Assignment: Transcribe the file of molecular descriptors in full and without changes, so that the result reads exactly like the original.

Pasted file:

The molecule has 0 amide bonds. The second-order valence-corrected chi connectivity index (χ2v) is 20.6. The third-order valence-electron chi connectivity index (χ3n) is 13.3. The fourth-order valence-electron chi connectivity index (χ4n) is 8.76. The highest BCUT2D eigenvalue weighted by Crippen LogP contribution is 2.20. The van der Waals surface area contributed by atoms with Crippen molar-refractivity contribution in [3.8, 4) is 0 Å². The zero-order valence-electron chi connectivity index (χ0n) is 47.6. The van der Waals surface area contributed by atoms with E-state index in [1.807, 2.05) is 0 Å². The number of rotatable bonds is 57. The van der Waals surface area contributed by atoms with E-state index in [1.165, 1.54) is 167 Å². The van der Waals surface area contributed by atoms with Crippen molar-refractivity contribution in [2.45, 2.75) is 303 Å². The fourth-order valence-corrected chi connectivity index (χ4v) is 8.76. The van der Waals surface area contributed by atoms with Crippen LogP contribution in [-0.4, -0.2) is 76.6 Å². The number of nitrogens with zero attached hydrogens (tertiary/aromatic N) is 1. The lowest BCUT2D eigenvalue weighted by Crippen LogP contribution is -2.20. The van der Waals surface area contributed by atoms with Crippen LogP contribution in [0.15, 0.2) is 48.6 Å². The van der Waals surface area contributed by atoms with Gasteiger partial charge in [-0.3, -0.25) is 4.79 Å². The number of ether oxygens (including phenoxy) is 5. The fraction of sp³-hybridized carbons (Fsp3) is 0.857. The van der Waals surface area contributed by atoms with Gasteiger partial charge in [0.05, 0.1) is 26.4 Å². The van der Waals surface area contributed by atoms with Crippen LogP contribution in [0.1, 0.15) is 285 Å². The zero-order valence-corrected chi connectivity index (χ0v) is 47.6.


The molecule has 0 amide bonds. The second-order valence-corrected chi connectivity index (χ2v) is 20.6. The third-order valence-electron chi connectivity index (χ3n) is 13.3. The fourth-order valence-electron chi connectivity index (χ4n) is 8.76. The highest BCUT2D eigenvalue weighted by Crippen LogP contribution is 2.20. The van der Waals surface area contributed by atoms with Crippen molar-refractivity contribution in [3.8, 4) is 0 Å². The zero-order valence-electron chi connectivity index (χ0n) is 47.6. The van der Waals surface area contributed by atoms with E-state index in [1.807, 2.05) is 0 Å². The number of rotatable bonds is 57. The van der Waals surface area contributed by atoms with E-state index in [1.165, 1.54) is 167 Å². The van der Waals surface area contributed by atoms with Crippen molar-refractivity contribution in [2.45, 2.75) is 303 Å². The fourth-order valence-corrected chi connectivity index (χ4v) is 8.76. The van der Waals surface area contributed by atoms with Crippen LogP contribution in [-0.4, -0.2) is 76.6 Å². The number of nitrogens with zero attached hydrogens (tertiary/aromatic N) is 1. The lowest BCUT2D eigenvalue weighted by Crippen LogP contribution is -2.20. The van der Waals surface area contributed by atoms with Crippen LogP contribution in [0.15, 0.2) is 48.6 Å². The van der Waals surface area contributed by atoms with Gasteiger partial charge in [-0.3, -0.25) is 4.79 Å². The number of ether oxygens (including phenoxy) is 5. The fraction of sp³-hybridized carbons (Fsp3) is 0.857. The van der Waals surface area contributed by atoms with Gasteiger partial charge in [0.05, 0.1) is 26.4 Å². The van der Waals surface area contributed by atoms with Crippen LogP contribution in [0.1, 0.15) is 285 Å². The zero-order valence-corrected chi connectivity index (χ0v) is 47.6.